MS have proven they have plenty of money from successful divisions to fund failing ones for a long time. For all I know or care, they have a winner on their hands. Problem is, no one knows or cares. Like Bing, Zune, Bob, and a (tiny) Vista of dead Kin have proven, marketing and tepid follow-through don't always produce tremendous results.
As for suing a company you own stock in, that's genius.
Would a dewdrop shape that could collect light entering at most angles and reflect it towards a central capturing mechanism work the same way? I'm interested enough to throw it out there, but too lazy to think it through. Typical.
Re: As a paraglider pilot...
And, do you need strong arms?
Those guys are so yesterdollar. AMIRITE?
Broad like the Mississippi
"The public may use any copyrighted work in a reasonable way under the circumstances without the consent of the copyright owner if it would be in the public interest"
And with enough money, you could even build a raft out of lawyers to float on.
It actually refers to integrated circuits, not silicon, and it isn't a law, but who cares. As mentioned above, there will inevitably be discoveries that ever push the horizon a few years forward, until the day we realize we've had enough math.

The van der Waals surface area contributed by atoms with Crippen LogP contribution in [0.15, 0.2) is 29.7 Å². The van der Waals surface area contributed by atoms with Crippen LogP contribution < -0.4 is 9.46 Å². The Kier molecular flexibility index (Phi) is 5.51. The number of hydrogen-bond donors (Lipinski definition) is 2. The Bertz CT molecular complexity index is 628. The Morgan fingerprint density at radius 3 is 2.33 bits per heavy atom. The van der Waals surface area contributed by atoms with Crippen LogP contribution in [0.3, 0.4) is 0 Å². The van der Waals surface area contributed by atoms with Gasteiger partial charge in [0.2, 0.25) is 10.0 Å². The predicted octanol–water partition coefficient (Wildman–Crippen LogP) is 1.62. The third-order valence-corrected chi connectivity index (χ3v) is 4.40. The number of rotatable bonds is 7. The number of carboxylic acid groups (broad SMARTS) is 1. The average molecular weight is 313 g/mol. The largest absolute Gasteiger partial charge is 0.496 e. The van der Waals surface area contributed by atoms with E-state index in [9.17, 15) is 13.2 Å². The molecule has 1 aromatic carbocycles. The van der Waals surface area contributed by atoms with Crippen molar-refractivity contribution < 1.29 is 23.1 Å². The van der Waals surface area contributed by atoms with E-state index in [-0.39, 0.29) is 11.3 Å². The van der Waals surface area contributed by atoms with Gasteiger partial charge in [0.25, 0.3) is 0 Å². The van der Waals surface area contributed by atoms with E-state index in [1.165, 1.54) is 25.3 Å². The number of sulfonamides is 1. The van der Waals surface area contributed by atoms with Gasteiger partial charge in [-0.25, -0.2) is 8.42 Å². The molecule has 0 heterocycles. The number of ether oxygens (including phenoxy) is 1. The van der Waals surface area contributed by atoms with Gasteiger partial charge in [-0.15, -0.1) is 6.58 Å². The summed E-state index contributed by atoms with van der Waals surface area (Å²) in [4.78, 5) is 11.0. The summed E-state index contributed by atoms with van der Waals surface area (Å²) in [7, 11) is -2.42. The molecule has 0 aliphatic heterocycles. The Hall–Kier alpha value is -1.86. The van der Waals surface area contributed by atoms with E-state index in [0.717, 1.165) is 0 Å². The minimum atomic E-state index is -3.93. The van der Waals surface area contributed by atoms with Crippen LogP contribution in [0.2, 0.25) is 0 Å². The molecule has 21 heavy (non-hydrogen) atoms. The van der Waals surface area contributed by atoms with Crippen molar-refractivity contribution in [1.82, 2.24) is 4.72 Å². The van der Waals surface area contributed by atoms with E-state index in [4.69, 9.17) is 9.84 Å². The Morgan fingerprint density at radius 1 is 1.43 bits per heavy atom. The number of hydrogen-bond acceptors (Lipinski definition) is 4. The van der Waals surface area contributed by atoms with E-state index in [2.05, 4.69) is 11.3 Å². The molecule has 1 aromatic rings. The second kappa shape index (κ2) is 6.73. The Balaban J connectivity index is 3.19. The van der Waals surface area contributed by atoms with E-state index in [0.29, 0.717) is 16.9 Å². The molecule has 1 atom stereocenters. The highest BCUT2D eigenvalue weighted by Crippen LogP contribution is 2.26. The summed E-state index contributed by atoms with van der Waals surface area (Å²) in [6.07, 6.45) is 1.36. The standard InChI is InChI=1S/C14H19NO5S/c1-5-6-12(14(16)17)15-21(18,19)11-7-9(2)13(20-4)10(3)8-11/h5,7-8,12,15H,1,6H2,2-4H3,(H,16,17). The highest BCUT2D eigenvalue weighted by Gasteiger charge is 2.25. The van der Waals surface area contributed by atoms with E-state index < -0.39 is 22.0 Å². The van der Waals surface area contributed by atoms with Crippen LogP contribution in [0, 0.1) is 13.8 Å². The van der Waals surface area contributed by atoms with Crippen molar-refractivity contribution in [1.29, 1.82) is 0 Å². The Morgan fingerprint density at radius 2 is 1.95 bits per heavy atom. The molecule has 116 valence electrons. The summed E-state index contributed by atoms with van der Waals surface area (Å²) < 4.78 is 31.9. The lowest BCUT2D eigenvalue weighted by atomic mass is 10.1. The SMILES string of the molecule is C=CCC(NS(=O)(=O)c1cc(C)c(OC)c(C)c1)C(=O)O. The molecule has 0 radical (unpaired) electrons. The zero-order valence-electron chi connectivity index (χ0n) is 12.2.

So, they are able keep SOME data private
Guess you have to work for them to get under the umbrella.
If you can't join 'em, point
The real question is, why does the US military feel the need to go public? Given that the US has poured billions into electronic warfare and surveillance, especially post-911, it seems doubtful it's just a case of "giving up". It also appears unlikely that the intelligence agencies are unaware of the entry points and possible targets. Given that many of the companies hacked are really just government subsidized private companies, cooperation with them must be fairly easy to come by. So, why pretend to be surprised or that what was swiped was even the real thing? Probably just a case of saying, "I know that you know that I know what you did, and I want to make sure everyone else knows that we both know what we are both up to, so they don't just think it's me doing it. Buddy."
Or, maybe they just get mad sometimes.